Contact Hours: 1
This educational activity is credited for 1 contact hours at completion of the activity.
To provide nurses with knowledge and tips to identify stressors that can lead to nurse burnout and strategies to reduce the risks of burnout from occurring.
Continuing Education Credit Designation
This educational activity is credited for 1 hour at completion of the activity.
Nurse burnout is described as a state of mental, physical, and emotional exhaustion that often stems from sustained work-related stressors, including long work hours, the pressure of quick decision-making, job-related dissociation, low sense of accomplishment, and the strain of caring for patients who may have poor outcomes. At some point during their careers, approximately 70% of nurses will report feeling exhausted and burned out. Nurse burnout does not solely affect the nurse’s emotions and health. It also affects the patients’ well-being and the quality of care that they receive. This course provides an overview of nurse burnout, and strategies to assist the nurse in managing stressors to reduce the risks of nurse burnout from occurring.
Upon completion of the independent study, the healthcare professional will be able to:
- Identify causes of nurse burnout
- Understand the stages of nurse burnout
- Apply effective strategies to reduce the risks of burnout
- Analyze the differences of compassion fatigue and nurse burnout
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Nurse burnout: A state of mental, physical, and emotional exhaustion that often stems from sustained work-related stressors.
Compassion fatigue: Describes the physical, emotional, and psychological impact of helping others, often through experiences of stress or trauma.
Nurse burnout is a common problem. In fact, at some point during their careers, approximately 70% of nurses will report feeling exhausted and burned out. ¹ Nurse burnout does not solely affect the nurse’s emotions and health. It also affects the patients’ well-being and the quality of care that they receive. ³ In addition, nurse burnout can be costly with an expense of $14 billion dollars every year to the healthcare industry. ¹ Although nurse burnout is prevalent and costly, it can be improved by having the nurse set boundaries and prioritize self-care.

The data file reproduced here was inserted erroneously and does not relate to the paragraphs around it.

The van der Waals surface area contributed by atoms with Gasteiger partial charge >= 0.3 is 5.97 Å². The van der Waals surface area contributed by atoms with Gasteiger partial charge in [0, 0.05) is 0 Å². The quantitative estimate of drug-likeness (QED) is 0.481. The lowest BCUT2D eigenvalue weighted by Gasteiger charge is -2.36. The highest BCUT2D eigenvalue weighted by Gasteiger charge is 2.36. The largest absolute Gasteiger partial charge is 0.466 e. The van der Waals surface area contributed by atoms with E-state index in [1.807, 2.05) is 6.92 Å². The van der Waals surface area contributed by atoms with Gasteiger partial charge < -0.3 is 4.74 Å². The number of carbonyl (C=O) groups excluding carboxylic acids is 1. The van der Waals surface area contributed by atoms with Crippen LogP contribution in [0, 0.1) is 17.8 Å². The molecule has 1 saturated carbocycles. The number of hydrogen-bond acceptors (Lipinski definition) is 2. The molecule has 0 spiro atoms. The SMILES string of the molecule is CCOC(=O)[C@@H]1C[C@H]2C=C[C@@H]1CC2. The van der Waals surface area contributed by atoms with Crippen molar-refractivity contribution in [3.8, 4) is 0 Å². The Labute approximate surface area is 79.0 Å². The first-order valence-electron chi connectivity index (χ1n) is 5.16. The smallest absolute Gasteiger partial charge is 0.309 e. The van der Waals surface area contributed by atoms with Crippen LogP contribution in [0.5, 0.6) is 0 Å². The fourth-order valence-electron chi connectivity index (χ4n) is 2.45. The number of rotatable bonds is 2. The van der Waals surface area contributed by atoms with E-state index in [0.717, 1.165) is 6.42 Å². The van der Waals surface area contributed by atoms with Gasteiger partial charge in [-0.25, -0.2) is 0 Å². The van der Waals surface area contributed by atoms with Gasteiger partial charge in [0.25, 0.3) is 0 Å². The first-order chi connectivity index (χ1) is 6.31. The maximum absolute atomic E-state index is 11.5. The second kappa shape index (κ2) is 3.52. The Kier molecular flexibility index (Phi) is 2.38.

The term burnout was first used in the 1970s to describe the emotional and physical stress experienced by those who worked in helping professions, such as nursing. Today, nurse burnout is described as a state of mental, physical, and emotional exhaustion that often stems from sustained work-related stressors, including long work hours, the pressure of quick decision-making, job-related dissociation, low sense of accomplishment, and the strain of caring for patients who may have poor outcomes. ⁵ This is especially relevant for nurses who are working during the Covid-19 pandemic. They are under an unprecedented amount of work strain and pressure while caring for sick patients. In addition, the baby boomer generation is aging and retiring, leading to an increased shortage of nurses. In fact, the U.S. Bureau of Labor Statistics projects that employment needs for registered nurses will grow by 12% between 2018 and 2028, which can exacerbate the nursing shortage, leading to overworked nurses and nurse burnout. There are several symptoms for nurse burnout, including ³:
- Abuse of substances
- Increased risk-taking behaviors
- Reduced ability to be a productive member of the healthcare team
- Difficulty with remembering details or conversations
- Inability to focus or think clearly
- Inability to make decisions or solve problems
- Depersonalization (start seeing patients as tasks instead of individuals)
- Feeling emotionally numb
- Increased irritability or frustration
- Difficulty with sleeping
- Gastrointestinal issues
Five Stages of Burnout
Burnout can affect anyone, at any time in their lives. Symptoms of burnout can vary, and below is a list of common stages ¹˒³:
1. Honeymoon Phase
In the first stage, the nurse experiences high job satisfaction, commitment, energy, and creativity. This often occurs with a new job, or at the beginning of a business venture. In this phase, stress is predictive. As such, it is important to develop good coping strategies to stress. If good coping skills are created and practiced in this phase, the nurse theoretically can remain in the honeymoon stage indefinitely and never experience burnout.
Symptoms of the honeymoon phase include:
- Compulsion to prove oneself
- Free-flowing creativity
- High productivity levels
- Job commitment
- Job satisfaction
- Readily accepting responsibility
- Sustained energy levels